European Education Area Progress Report 2020

Education and Training Monitor 2020


1. Key indicators

Figure 1 – Key indicators overview
Cyprus EU-27
2009 2019 2009 2019
Education and training 2020 benchmarks
Early leavers from education and training (age 18-24) 11.7% 9.2% 14.0% 10.2%
Tertiary educational attainment (age 30-34) 45.0% 58.8% 31.1% 40.3%
Early childhood education
(from age 4 to starting age of compulsory primary education)
84.7% 95.3%18 90.3% 94.8%18
Proportion of 15 year-olds underachieving in: Reading 32.8%12 43.7%18 19.3% 22.5%18
Maths 42.0%12 36.9%18 22.2% 22.9%18
Science 38.0%12 39.0%18 17.8% 22.3%18
Employment rate of recent graduates by educational attainment (age 20-34 having left education 1-3 years before reference year) ISCED 3-8 (total) 81.1% 81.7% 78.0% 80.9%
Adult participation in learning (age 25-64) ISCED 0-8 (total) 8.3% 5.9% 7.9% 10.8%b
Learning mobility Degree mobile graduates (ISCED 5-8) : 35.2%18 : 4.3%18
Credit mobile graduates (ISCED 5-8) : 2.2%18 : 9.1%18
Other contextual indicators
Education investment Public expenditure on education as a percentage of GDP 6.4% 5.2%18 5.1% 4.6%18
Expenditure on public and private institutions per student in € PPS ISCED 1-2 €8 79312 €9 13417 €6 072d, 12 €6 240d, 16
ISCED 3-4 €10 120d, 12 €11 93717 :12 €7 757d, 16
ISCED 5-8 €9 92612 €9 85417 €9 679d, 12 €9 977d, 16
Early leavers from education and training (age 18-24) Native-born 7.8% 4.8% 12.6% 8.9%
Foreign-born 23.0% 23.3% 29.3% 22.2%
Tertiary educational attainment (age 30-34) Native-born 49.4% 66.2% 32.0% 41.3%
Foreign-born 36.5% 43.2% 25.1% 35.3%
Employment rate of recent graduates by educational attainment (age 20-34 having left education 1-3 years before reference year) ISCED 3-4 73.8% 72.3% 72.2% 75.9%
ISCED 5-8 82.9% 83.9% 83.7% 85.0%

Sources: Eurostat; OECD (PISA); Learning mobility figures are calculated by DG Education, Youth, Sport and Culture, based on UOE 2018 data. Further information can be found in Annex I and in Volume 1 ( Notes: The 2018 EU average on PISA reading performance does not include ES; b= break in time series, d = definition differs, := not available, 12= 2012, 16 = 2016, 17 = 2017, 18=2018.

Figure 2 - Position in relation to strongest and weakest performers

Source: DG Education, Youth, Sport and Culture, based on data from Eurostat (LFS 2019, UOE 2018) and OECD (PISA 2018).

2. Highlights

  • Digital education is clearly a policy focus but implementation needs to be improved. Distance learning highlighted several gaps.
  • Addressing underachievement and students’ well-being is crucial to improve learning outcomes.
  • Several initiatives in vocational education and training (VET) aim to improve labour market links, yet participation in upper secondary VET remains low.
  • Employability among young graduates has risen in 2019, but health and science, technology, engineering and mathematics (STEM) graduates remain scarce.

3. A focus on digital education

Research shows a mixed picture regarding the use of information and communication technology (ICT) in education. Digital education is most prevalent at lower secondary level, where ICT is a compulsory subject with one of the highest number of annual hours (135) allocated in Europe. The OECD’s teacher survey (‘TALIS’) shows that compared to other participating EU countries, Cyprus has a high share of lower secondary teachers (54.2%) that let students use ICT for projects or class work. However, since 2013, this share has increased much less than in other Member States (OECD, 2019d). A survey of all primary schools revealed that teachers frequently use ICT for their own preparation, but rarely integrate ICT in class. Teachers considered that the content-heavy and time restrictive curriculum was the main barrier for using ICT (Vrasidas, 2015). In the OECD Programme for International Student Assessment (PISA) 2018, a majority of principals reported a lack of incentives for teachers to integrate digital devices in their teaching (Reimers and Schleicher, 2020).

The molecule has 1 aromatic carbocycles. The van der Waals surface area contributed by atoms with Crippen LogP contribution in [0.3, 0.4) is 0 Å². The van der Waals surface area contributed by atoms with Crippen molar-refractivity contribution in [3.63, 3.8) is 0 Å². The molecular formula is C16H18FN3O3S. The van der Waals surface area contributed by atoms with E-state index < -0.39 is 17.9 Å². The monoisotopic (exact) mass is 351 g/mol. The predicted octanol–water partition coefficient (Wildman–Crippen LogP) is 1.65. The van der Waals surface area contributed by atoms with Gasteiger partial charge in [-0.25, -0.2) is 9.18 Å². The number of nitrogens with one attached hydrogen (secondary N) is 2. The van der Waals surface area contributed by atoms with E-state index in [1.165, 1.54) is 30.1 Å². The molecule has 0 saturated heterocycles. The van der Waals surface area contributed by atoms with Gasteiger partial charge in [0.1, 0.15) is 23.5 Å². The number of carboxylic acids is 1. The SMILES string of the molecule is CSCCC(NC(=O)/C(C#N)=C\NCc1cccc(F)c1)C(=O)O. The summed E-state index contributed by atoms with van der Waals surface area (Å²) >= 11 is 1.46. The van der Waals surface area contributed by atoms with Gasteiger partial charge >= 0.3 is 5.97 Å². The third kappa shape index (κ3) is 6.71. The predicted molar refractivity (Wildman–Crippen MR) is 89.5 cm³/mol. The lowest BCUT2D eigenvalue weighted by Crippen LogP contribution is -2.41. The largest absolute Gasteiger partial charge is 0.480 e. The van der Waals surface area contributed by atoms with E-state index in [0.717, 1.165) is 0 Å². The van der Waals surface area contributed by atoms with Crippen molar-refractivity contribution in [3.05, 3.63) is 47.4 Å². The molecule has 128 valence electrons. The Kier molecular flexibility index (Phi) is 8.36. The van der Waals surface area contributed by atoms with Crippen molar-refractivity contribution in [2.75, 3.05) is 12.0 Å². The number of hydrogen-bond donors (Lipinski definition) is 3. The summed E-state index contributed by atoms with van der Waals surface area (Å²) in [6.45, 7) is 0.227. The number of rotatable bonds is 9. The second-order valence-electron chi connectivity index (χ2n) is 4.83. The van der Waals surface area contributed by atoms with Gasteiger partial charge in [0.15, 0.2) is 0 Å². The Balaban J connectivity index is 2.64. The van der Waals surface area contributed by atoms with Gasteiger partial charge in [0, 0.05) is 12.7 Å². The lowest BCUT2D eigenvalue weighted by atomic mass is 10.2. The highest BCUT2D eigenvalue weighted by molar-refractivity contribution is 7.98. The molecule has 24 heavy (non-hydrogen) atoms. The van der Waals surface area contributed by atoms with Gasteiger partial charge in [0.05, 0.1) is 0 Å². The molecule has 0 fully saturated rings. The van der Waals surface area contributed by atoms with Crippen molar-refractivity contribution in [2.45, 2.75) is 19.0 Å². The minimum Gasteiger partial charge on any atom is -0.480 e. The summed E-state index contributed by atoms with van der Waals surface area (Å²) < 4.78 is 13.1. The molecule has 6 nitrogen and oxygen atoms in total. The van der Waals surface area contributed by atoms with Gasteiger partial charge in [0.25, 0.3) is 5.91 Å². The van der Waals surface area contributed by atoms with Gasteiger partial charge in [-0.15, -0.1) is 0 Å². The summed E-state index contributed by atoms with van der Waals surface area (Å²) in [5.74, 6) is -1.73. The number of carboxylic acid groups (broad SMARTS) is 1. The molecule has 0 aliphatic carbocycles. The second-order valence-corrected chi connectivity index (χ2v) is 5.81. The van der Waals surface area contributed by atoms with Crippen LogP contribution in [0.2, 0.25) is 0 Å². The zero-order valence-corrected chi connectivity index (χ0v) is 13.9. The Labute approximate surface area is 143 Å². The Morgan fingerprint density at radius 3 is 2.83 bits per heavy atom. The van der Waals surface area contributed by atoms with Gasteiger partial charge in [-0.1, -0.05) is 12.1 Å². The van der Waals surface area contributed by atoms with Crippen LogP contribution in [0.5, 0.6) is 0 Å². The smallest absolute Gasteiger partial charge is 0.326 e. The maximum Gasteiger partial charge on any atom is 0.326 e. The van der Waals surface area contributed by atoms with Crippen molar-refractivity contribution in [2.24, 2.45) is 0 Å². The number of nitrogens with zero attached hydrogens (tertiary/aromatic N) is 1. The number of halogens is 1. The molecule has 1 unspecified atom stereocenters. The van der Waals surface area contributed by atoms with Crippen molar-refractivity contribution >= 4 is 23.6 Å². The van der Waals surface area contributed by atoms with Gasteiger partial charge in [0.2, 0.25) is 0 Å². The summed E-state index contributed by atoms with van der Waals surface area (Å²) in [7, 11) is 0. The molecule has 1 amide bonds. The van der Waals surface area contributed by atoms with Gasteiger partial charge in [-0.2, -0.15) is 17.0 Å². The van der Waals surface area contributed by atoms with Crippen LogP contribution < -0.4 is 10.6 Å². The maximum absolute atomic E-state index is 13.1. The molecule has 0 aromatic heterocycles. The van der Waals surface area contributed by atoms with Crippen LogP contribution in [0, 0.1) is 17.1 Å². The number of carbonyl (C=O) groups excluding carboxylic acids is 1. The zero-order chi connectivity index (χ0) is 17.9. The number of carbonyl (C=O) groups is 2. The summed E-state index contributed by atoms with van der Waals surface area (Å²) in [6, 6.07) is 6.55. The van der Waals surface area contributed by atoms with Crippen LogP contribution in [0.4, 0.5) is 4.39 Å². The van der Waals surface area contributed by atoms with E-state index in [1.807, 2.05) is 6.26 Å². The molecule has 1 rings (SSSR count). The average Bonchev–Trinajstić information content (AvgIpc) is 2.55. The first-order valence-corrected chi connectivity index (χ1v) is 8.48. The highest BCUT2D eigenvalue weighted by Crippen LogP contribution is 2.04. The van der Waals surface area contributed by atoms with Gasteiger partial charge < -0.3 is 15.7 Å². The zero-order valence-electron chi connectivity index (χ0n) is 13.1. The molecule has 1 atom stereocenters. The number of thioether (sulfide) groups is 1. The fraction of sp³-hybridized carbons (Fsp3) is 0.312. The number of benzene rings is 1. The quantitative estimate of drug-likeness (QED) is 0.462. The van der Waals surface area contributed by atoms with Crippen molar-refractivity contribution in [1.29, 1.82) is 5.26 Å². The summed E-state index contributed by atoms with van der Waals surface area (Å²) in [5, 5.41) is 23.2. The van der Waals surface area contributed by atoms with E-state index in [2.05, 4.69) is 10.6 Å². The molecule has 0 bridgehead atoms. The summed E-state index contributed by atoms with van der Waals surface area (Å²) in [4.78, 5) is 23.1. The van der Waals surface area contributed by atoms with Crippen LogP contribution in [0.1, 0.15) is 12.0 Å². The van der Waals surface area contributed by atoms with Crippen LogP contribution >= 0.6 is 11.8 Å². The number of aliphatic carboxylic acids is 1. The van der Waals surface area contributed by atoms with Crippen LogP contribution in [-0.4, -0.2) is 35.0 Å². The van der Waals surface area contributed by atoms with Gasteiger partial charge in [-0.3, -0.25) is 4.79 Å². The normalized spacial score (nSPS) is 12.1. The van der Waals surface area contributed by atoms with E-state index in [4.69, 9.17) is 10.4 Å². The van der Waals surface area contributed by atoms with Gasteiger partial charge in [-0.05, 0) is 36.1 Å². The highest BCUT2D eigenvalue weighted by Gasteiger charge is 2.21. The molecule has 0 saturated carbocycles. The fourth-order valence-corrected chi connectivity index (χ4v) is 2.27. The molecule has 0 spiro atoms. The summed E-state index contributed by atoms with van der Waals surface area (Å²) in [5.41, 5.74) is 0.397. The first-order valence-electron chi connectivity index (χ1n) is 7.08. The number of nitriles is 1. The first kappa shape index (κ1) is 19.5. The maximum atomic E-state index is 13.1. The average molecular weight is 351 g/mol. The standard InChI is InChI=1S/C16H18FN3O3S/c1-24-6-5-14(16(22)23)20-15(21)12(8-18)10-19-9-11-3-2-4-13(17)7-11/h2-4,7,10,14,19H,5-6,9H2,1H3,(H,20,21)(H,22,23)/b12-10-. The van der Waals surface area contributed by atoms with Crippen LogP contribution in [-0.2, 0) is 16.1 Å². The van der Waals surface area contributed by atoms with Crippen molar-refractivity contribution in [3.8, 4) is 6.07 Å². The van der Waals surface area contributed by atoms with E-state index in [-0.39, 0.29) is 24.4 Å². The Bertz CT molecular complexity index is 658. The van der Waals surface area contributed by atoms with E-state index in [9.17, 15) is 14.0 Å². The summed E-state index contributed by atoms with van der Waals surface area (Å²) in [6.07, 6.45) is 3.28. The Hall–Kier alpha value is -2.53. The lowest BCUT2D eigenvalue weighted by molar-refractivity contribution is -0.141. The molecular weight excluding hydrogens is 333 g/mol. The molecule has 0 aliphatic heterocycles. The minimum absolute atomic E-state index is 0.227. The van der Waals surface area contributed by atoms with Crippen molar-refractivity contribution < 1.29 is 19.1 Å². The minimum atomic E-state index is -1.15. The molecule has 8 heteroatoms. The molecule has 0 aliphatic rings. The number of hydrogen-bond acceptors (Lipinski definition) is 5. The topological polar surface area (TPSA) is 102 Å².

New forms of digital learning require up-to-date equipment in schools. Educators feel that schools are well equipped with digital infrastructure at both primary (Vrasidas, 2015) and secondary levels (OECD, 2019d). However, in an EU-wide comparative study, the share of schools with high provision of digital equipment (laptops, computers, cameras, whiteboards) per student and ahigh broadband speed is very low at primary (2% v an EU average of 35%) and lower secondary level (0% v 55%) and moderate at upper secondary level (55% v 72%) (European Commission, 2019a)1. The upgrading of infrastructure is ongoing: since 2018, 405 robots have been acquired for secondary schools to support robotics lessons (Government of Cyprus, 2020). The Cyprus Pedagogical Institute (CPI) opened a lab in 2019 equipped with the latest technologies (e.g. anthropoid robots, robotics, 3D virtual and augmented reality, 3D printing, and simulations) which teachers and students can use for hands-on activities.

There is a gap between how teachers and students perceive their own digital skills. The majority of teachers (61.8%) feel well or very well prepared for using ICT for teaching (EU average 37.5%) and only 10.8% report a high need of professional development in this area (EU average 18%) (OECD, 2019d). Slightly more than half the teachers who undertook continuing professional development (CPD) focused on ICT skills for teaching. However, given the fast-changing nature of the ICT sector, it is of concern that this share has remained unchanged since 2013. Among students, 19% of 16-19 year-olds considered themselves to have low digital skills in 20192 – a share above the EU average (15%) and practically unchanged since 2015. Above basic overall digital skills are reported by 36% of students - a major increase of 16 pps since 2015, but still far below the EU average (57%). High digital competence is positively linked to self-efficacy in using ICT for learning and has also potential benefits beyond ICT-linked learning (Hooft Graafland, 2018).